The Syrian rebel command and its emerging political leadership must also make it clear that individuals who maintain security of the weapons will be given favorable consideration in the post-Assad future. And the opposition must commit to secure these sites in the short run, without major injury or deaths, and to accede to the Chemical Weapons Convention to verifiably eliminate the stockpiles over the longer term.
The eventual destruction of Syria’s remaining chemical arsenal will require international support, including technical expertise and financing. The Organization for the Prohibition of Chemical Weapons (OPCW) has inspected and verified the safe destruction of over 54,000 tons of chemical weapons in six of seven declared possessor countries since 1997 (the great majority in the US and Russia). The OPCW will be needed to verify and inspect any such post-conflict operation in Syria.
It sounds as reasonable a plan as any devised thus far. Yet, during civil wars, reason is often not considered as important as conquest for each side; concomitant with that is the thirst for destruction and victory at all costs. And the deteriorating situation in Syria reminds us that we are now living in extreme times, similar to those that were present during the early part of the twentieth century..

Treating Jellyfish Stings With Zinc: Jellyfish stings are painful and can be life-threatening. An article by Chritie Wilcox in Scientific American shows how one scientist, Angel Yanagiharabitten by jellyfish in 1997, looked to find not only how the venom within the jellyfish (Chironex ) releases its toxins,but also whether she could find an effective antidote for such painful attacks.

Wilcox writes:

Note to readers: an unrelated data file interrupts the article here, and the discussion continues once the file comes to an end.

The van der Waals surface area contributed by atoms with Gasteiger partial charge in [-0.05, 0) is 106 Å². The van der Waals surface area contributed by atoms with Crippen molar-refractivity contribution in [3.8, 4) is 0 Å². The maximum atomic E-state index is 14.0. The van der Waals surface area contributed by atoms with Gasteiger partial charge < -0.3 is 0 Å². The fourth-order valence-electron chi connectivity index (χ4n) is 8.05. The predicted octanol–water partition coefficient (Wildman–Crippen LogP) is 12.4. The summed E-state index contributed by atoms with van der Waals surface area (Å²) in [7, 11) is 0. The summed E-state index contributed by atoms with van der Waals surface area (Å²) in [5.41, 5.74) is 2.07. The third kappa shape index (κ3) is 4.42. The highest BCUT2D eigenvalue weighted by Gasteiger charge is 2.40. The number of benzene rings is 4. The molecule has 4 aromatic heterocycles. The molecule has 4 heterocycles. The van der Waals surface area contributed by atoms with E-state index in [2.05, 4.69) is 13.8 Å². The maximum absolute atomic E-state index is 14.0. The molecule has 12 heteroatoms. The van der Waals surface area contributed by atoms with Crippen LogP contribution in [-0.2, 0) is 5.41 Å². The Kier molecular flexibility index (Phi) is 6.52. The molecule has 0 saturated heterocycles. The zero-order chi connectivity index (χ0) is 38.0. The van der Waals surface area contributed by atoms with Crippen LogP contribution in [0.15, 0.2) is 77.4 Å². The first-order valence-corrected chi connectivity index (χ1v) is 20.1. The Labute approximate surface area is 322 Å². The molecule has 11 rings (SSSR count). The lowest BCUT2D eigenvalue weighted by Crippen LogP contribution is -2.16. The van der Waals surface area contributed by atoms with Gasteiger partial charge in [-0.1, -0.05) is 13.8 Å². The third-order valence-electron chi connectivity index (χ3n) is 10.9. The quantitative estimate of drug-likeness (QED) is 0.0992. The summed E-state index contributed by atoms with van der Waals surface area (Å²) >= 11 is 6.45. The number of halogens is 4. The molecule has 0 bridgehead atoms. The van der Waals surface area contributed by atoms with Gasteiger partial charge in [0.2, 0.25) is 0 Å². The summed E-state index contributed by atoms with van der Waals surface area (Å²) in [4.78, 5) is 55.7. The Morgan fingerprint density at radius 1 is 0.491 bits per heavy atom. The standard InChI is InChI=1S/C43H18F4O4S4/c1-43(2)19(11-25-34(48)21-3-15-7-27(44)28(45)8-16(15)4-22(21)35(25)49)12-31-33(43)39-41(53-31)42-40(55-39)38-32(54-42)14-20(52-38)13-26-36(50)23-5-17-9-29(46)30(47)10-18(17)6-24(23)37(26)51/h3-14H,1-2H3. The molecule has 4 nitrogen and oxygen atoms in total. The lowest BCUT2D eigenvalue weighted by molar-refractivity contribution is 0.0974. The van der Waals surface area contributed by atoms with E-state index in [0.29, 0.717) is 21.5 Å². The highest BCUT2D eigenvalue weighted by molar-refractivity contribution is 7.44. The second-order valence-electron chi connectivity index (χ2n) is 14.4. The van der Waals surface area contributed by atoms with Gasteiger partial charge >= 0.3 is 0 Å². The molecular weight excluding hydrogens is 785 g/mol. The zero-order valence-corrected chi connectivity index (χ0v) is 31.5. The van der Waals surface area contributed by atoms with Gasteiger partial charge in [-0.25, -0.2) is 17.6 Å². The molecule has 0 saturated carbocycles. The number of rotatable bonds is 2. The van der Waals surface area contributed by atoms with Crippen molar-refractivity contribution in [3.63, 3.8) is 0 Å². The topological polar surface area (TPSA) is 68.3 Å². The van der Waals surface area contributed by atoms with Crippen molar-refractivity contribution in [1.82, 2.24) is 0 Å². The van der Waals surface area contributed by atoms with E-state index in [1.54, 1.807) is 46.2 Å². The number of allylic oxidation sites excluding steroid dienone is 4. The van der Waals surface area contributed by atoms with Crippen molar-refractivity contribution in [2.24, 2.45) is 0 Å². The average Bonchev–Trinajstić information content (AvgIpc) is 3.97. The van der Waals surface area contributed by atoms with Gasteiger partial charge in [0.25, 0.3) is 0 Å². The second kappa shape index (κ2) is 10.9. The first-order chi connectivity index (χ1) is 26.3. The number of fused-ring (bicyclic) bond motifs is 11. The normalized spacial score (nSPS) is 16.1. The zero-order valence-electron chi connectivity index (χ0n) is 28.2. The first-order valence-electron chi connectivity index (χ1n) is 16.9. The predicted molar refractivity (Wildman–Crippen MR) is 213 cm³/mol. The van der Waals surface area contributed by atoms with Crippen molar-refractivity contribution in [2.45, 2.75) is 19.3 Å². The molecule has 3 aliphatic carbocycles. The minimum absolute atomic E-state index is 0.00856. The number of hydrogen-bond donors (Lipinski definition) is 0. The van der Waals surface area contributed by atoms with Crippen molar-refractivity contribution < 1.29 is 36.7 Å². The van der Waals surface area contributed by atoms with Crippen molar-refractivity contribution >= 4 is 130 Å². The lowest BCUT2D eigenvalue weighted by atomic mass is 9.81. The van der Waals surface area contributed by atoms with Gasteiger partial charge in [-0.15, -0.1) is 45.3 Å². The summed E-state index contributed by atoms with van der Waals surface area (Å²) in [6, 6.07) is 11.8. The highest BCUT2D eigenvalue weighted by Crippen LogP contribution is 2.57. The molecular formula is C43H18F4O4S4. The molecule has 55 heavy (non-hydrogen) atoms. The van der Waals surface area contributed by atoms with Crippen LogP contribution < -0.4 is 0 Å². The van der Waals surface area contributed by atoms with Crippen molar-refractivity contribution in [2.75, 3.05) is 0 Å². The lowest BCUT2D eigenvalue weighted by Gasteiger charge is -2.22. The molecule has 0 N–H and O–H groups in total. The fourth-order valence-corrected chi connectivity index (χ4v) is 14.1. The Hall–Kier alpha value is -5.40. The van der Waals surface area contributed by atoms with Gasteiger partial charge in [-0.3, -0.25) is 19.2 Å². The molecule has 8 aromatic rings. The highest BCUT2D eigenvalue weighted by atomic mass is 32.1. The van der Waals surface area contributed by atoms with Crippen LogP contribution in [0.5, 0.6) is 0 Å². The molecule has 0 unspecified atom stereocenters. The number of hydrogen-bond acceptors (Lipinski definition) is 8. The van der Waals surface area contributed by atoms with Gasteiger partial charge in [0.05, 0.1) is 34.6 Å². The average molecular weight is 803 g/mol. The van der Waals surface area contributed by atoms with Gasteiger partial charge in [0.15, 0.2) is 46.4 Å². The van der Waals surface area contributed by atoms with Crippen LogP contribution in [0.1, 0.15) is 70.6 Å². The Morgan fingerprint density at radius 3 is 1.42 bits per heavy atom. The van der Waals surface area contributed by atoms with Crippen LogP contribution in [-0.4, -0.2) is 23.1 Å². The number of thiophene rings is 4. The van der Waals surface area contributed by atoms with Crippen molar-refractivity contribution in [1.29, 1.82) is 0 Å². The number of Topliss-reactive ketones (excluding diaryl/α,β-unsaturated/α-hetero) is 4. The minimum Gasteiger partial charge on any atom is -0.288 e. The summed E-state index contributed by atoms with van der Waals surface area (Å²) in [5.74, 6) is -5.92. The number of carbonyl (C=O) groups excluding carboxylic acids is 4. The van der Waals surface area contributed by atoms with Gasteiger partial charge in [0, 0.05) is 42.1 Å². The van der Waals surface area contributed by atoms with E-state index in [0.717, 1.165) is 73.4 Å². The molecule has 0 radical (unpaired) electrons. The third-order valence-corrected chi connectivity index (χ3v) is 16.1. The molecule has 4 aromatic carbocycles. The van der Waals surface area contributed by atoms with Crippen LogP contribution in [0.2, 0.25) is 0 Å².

When human flesh brushes up against a jellyfish tentacle, the tiny stinging cells jellies carry, called cnidocytes, can discharge their painful venom in as little as 700 nanoseconds. During the winter months, Australian waters are home to an abundance of the deadliest jellyfish in the world, the box jelly Chironex fleckeri, which has been known to kill a person in less than five minutes.
Chironex even looks scary, with a bell that can be large as a basketball and tentacles up to ten feet long carrying millions upon millions of stinging cells. But Chironex didn’t earn its title as the deadliest jellyifish in the world based on looks. Anyone who has come in contact with Chironex knows its fearsome reputation is justified, as even mild stings are excruciating. Yet despite decades of research, exactly how Chironex and other jellies deal their sometimes-fatal blows has remained a fearsome mystery.
“For over 60 years researchers have sought to understand the horrifying speed and potency of the venom of the Australian box jellyfish, arguably the most venomous animal in the world,” explains Yanagihara. It’s not that scientists have been unable to isolate any toxins. Yanagihara’s initial work discovered pore-forming toxins called porins in a related species, Carybdea alata, capable of tearing holes in blood cells, and since scientists have found similar porins in every jellyfish species they’ve looked at. The conundrum is that severe sting victims don’t suffer from profound destruction of red blood cells, seemingly counting out the porins as the cause of fatal stings. But if it’s not the porins, what in jellyfish venom is to blame? How does it act so quickly, leading to such sudden cardiovascular collapse? And is there anything we can do to slow or stop its deadly activity?
Now, in a new paper published today in PLOS ONE, Yanagihara and her colleagues from the University of Hawaii have revealed the key mechanism by which Chironexvenom—and, specifically, the overlooked porins—quickly dismantle the cardiovascular system. Armed with physiology, the team was able to find a safe treatment that could be used to improve survival in sting victims.
This treatment is zinc gluconate, which is more effective than the commercially available antivenom; in animal studies, it was twice as effective as what is now used. The article adds:
Zinc gluconate isn’t a cure-all; it won’t stop all of the excruciating pain associated with severe stings, and victims are still at risk of going into shock and cardiovascular failure. But, Yanagihara is hopeful that treatment with zinc gluconate might be effective enough at prolonging survival in severe sting victims long enough to get them to medical professionals that can save their lives, and may provide welcome relief to mild sting victims.